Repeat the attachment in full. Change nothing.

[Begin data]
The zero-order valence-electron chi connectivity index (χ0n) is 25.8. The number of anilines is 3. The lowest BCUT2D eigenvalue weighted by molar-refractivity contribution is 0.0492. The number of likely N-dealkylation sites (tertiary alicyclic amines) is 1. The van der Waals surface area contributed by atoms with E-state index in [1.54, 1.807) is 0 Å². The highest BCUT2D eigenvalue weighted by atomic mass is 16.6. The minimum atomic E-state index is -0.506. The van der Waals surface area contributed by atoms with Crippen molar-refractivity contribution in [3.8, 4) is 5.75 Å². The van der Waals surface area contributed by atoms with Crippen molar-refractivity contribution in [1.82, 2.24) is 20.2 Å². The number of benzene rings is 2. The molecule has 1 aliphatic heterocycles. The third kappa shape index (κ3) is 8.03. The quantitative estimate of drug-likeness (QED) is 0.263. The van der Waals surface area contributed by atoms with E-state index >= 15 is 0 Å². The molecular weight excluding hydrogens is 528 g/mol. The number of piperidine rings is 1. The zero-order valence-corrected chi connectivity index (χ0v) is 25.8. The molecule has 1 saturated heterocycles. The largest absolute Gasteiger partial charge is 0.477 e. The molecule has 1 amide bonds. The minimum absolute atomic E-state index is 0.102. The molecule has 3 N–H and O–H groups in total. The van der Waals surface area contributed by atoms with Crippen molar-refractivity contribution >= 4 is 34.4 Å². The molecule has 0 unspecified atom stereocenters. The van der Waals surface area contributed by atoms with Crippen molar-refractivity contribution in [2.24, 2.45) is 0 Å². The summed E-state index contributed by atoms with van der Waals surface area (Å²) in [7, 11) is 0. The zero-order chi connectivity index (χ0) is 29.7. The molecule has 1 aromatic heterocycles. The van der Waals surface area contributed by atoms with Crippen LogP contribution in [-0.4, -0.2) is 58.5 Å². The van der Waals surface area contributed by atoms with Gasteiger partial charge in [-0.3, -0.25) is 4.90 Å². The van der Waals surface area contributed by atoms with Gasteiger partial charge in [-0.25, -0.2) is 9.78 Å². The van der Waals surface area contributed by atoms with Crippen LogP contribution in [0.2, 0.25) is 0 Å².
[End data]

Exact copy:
The zero-order valence-electron chi connectivity index (χ0n) is 25.8. The number of anilines is 3. The lowest BCUT2D eigenvalue weighted by molar-refractivity contribution is 0.0492. The number of likely N-dealkylation sites (tertiary alicyclic amines) is 1. The van der Waals surface area contributed by atoms with E-state index in [1.54, 1.807) is 0 Å². The highest BCUT2D eigenvalue weighted by atomic mass is 16.6. The minimum atomic E-state index is -0.506. The van der Waals surface area contributed by atoms with Crippen molar-refractivity contribution in [3.8, 4) is 5.75 Å². The van der Waals surface area contributed by atoms with Crippen molar-refractivity contribution in [1.82, 2.24) is 20.2 Å². The number of benzene rings is 2. The molecule has 1 aliphatic heterocycles. The third kappa shape index (κ3) is 8.03. The quantitative estimate of drug-likeness (QED) is 0.263. The van der Waals surface area contributed by atoms with E-state index >= 15 is 0 Å². The molecular weight excluding hydrogens is 528 g/mol. The number of piperidine rings is 1. The zero-order valence-corrected chi connectivity index (χ0v) is 25.8. The molecule has 1 saturated heterocycles. The largest absolute Gasteiger partial charge is 0.477 e. The molecule has 1 amide bonds. The minimum absolute atomic E-state index is 0.102. The molecule has 3 N–H and O–H groups in total. The van der Waals surface area contributed by atoms with Crippen molar-refractivity contribution >= 4 is 34.4 Å². The molecule has 0 unspecified atom stereocenters. The van der Waals surface area contributed by atoms with Crippen molar-refractivity contribution in [2.24, 2.45) is 0 Å². The summed E-state index contributed by atoms with van der Waals surface area (Å²) in [7, 11) is 0. The zero-order chi connectivity index (χ0) is 29.7. The molecule has 1 aromatic heterocycles. The van der Waals surface area contributed by atoms with Crippen LogP contribution in [-0.4, -0.2) is 58.5 Å². The van der Waals surface area contributed by atoms with Gasteiger partial charge in [-0.3, -0.25) is 4.90 Å². The van der Waals surface area contributed by atoms with Gasteiger partial charge in [-0.25, -0.2) is 9.78 Å². The van der Waals surface area contributed by atoms with Crippen LogP contribution in [0.2, 0.25) is 0 Å².